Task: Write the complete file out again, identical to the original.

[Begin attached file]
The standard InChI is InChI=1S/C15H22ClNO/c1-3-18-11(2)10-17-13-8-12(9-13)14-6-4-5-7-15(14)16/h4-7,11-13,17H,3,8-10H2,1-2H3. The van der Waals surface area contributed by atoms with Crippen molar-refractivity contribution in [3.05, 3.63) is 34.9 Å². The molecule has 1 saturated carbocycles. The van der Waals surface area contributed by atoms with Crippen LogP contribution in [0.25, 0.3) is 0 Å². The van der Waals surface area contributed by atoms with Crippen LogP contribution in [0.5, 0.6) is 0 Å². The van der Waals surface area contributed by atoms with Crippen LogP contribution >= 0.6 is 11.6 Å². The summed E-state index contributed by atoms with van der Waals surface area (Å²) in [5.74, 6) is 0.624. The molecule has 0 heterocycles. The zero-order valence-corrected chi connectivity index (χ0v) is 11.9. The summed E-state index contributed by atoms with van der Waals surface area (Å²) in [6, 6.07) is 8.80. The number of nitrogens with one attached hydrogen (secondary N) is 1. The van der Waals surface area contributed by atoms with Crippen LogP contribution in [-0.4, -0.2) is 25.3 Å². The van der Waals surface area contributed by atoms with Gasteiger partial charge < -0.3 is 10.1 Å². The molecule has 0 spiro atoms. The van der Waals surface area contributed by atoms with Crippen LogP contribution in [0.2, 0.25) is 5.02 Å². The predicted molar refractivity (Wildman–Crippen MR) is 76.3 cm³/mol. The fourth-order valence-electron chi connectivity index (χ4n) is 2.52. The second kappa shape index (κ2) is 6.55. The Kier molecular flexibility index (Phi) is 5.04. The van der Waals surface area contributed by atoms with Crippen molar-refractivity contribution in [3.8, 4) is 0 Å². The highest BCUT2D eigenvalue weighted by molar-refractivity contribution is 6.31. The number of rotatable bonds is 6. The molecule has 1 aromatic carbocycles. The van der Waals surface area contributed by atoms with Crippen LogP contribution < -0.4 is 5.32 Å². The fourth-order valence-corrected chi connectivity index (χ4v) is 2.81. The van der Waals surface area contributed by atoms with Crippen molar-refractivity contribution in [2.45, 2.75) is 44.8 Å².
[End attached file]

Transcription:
The standard InChI is InChI=1S/C15H22ClNO/c1-3-18-11(2)10-17-13-8-12(9-13)14-6-4-5-7-15(14)16/h4-7,11-13,17H,3,8-10H2,1-2H3. The van der Waals surface area contributed by atoms with Crippen molar-refractivity contribution in [3.05, 3.63) is 34.9 Å². The molecule has 1 saturated carbocycles. The van der Waals surface area contributed by atoms with Crippen LogP contribution in [0.25, 0.3) is 0 Å². The van der Waals surface area contributed by atoms with Crippen LogP contribution in [0.5, 0.6) is 0 Å². The van der Waals surface area contributed by atoms with Crippen LogP contribution >= 0.6 is 11.6 Å². The summed E-state index contributed by atoms with van der Waals surface area (Å²) in [5.74, 6) is 0.624. The molecule has 0 heterocycles. The zero-order valence-corrected chi connectivity index (χ0v) is 11.9. The summed E-state index contributed by atoms with van der Waals surface area (Å²) in [6, 6.07) is 8.80. The number of nitrogens with one attached hydrogen (secondary N) is 1. The van der Waals surface area contributed by atoms with Crippen LogP contribution in [-0.4, -0.2) is 25.3 Å². The van der Waals surface area contributed by atoms with Gasteiger partial charge < -0.3 is 10.1 Å². The molecule has 0 spiro atoms. The van der Waals surface area contributed by atoms with Crippen LogP contribution in [0.2, 0.25) is 5.02 Å². The predicted molar refractivity (Wildman–Crippen MR) is 76.3 cm³/mol. The fourth-order valence-electron chi connectivity index (χ4n) is 2.52. The second kappa shape index (κ2) is 6.55. The Kier molecular flexibility index (Phi) is 5.04. The van der Waals surface area contributed by atoms with Crippen molar-refractivity contribution in [3.8, 4) is 0 Å². The highest BCUT2D eigenvalue weighted by molar-refractivity contribution is 6.31. The number of rotatable bonds is 6. The molecule has 1 aromatic carbocycles. The van der Waals surface area contributed by atoms with Crippen LogP contribution < -0.4 is 5.32 Å². The fourth-order valence-corrected chi connectivity index (χ4v) is 2.81. The van der Waals surface area contributed by atoms with Crippen molar-refractivity contribution in [2.45, 2.75) is 44.8 Å².